What I Learned at the SCASL Conference

I went to the SCASL conference this past Thursday and Friday. The conference was awesome. It was time and money well spent. I am up to my ears in technology at school and I have been neglecting the book part of my job. I chose to attend sessions without a technology focus as a librarian-chakra balancing prescription. I think it worked.  Here are a few of the tools, ideas, tips and tricks that I will be returning to and sharing with my fellow teachers.

At the Reimagining Education @ Your Library session with Janet Boltjes & Valerie Byrd-Fort:
  • Check out the Bud the Teacher Blog. Wow. (I needed a Kleenex for his provocateur video.) The post the presenters featured, Safe Places and What is Yet to Come is about School Libraries. I think I may have to dedicate a post to this article. Powerful Stuff.
  • Reimagine Ed, coolness! Check it out. 
  • Libraries need to be the place where students go when they want to create something.
  • Improv rules can help you. The ones I learned about at this conference are: 1. Listen, 2. My idea is good, your idea is better, 3. Say YES, AND. 4. Ask What if? 5. Agree.  (Game Changer!)
  • Marker boards as creative spaces in the library
  • A stage in the library? Hmm. Cool idea.
  • Must get furniture sliders!

At Martha Taylor's session, "Feeling Overwhelmed? Apply the KISS Principle"
  • A way to practice citations with class check outs or orientation is to have students create simple citations of one of the books they are checking out. Put names on the citations slips, use them in a drawing.
  • Book citations can be exit slips
  • I need to be using student and teacher evaluations for every unit I teach with one of my colleagues. This documents what was taught, and the results, and gives feedback for improvement. I can see where this would be very helpful for advocacy efforts. (instructional evidence)
  • After working with a class, look at students finished products and determine the percentage of students who used high quality sites in their research. (instructional evidence)
  • Provide a generous circulation allowance for non-fiction items. 
  • Check out those live scribe pens.
At "Research, Welcome to the Big Easy" with Connie McClanahan & Denise McDougal
  • Think about offering a proofreading service to my students. Require papers to be submitted 24 hours in advance. At least offer bibliography checking.
  • Try starting with books first when researching because the information is limited and not as overwhelming. This will help students select a focus and refine what they want to discuss in their paper or project. 
  • When collaborating with teachers on class research projects we must teach the research process.
  • We need to go back to "old school" style research projects and require note cards to discourage plagiarism.
  • Copy four note cards on a piece of paper to eliminate the lost note cards problem.
  • Consider limiting students to one sheet of paper per source.
  • Students can cut up the paper and organize note cards into topical sections when writing.
  • Check the source cards and then let students go on to the next step.
  • I think I'll use these suggestions with my "mini research paper" and see what happens.
At Dr. Berkowitz's Keynote, "Change or Start Looking for a New Job"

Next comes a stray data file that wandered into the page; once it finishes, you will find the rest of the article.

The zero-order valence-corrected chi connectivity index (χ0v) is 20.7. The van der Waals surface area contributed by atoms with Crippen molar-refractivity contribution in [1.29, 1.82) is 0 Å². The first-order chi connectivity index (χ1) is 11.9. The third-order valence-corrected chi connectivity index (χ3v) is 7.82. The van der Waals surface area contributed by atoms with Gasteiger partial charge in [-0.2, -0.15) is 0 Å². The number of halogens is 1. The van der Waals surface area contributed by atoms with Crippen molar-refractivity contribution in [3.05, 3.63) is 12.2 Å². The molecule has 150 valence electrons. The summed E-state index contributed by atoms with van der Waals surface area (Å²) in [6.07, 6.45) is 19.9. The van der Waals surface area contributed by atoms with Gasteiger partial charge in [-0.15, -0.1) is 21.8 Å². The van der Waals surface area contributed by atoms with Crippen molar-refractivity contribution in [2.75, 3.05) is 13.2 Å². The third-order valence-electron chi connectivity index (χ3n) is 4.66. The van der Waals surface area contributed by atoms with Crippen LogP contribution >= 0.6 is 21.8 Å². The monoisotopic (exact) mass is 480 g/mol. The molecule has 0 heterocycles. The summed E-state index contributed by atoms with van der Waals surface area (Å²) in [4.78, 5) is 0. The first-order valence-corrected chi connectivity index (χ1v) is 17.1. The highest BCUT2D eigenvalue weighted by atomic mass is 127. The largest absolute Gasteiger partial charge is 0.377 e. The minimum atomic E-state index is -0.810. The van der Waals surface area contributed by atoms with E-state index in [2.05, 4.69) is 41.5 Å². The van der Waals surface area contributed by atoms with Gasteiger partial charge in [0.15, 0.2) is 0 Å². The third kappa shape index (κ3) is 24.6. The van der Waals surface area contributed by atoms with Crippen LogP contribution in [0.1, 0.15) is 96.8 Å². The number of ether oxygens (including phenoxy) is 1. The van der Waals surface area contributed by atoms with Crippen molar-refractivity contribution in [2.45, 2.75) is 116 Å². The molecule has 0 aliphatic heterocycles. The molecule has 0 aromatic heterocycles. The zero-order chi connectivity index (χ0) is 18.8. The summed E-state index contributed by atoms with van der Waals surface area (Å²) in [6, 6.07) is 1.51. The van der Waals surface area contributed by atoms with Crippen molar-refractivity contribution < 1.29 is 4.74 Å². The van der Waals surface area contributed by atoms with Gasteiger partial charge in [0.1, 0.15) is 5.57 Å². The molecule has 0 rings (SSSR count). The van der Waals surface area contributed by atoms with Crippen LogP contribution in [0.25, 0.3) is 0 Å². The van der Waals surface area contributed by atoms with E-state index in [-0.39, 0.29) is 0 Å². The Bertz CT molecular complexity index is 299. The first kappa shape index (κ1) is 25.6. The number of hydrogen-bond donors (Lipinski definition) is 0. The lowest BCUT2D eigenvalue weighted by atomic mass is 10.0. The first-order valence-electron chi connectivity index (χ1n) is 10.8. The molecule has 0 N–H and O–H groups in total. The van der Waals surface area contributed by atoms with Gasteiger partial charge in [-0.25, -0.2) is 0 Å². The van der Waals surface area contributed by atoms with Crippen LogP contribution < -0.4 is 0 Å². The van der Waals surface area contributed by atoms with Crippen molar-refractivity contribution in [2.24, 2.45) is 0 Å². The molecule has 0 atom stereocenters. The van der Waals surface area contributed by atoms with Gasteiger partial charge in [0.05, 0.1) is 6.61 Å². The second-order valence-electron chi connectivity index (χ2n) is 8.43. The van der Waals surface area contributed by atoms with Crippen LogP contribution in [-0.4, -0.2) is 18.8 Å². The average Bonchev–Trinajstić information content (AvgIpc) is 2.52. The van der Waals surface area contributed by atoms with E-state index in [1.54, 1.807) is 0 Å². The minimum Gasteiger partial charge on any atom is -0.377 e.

• We should discourage overuse of  topical research.
  • Librarians should keep a lesson plan book.
  • Document and report the student work that was done in the  library.
  • Use assessments to evaluate successes of instructional strategies. 
  • Programs should be defined, predictable, measured and reported
  • "We teach success.", "We teach process."

Donalyn Miller's Keynote - check out the slide share. How do you get your students to read over 6,000 books using no extrinsic motivation (grades, AR, incentive parties)?

  • Dr. Shannon's introduction of Donalyn Miller made me cry. 
  • Donalyn Miller is coming out with a new book called Reading in the Wild!
  • Great idea, have students make signs at the end of the year with the number of books they have read.
  • Krashen - The single most important factor in reading skill is independent reading.
  • University of Oxford study - Reading books is the only out of school activity for sixteen-year-olds that is tied to getting a managerial or professional job.
  • Reading fosters empathy
  • We need more reading time beyond SSR. 
  • During SSR, everyone needs to do nothing but read . That is not happening.
  • Allington - higher achieving students read three times as much as lower achieving students
  • To carve out more reading time: eliminate bell ringers and fast finisher activities, make explicit reading plans.
  • We must increase students access and exposure to books. Don't look at classroom libraries as threats. 
  • Reading doors - great idea. All faculty makes one showing what they are reading.
  • Donalyn Miller helped create the Nerdy Book Club! Look for my post in April!
  • I need to read The One and Only Ivan. ( I needed a Kleenex just listening to her talk about it.)
  • I also attended one of her sessions and met a couple dozen new books that I can't wait to tell my students about.



blong said...

Nice summation of a great conference! You reminded me of some things that I had not written down. Thanks!


Auntie Librarian said...

Thank you very much!

Info Lit Capstone said...

Hello. I just "surfed by" and wanted to say that I'm loving the idea of a stage in a school library.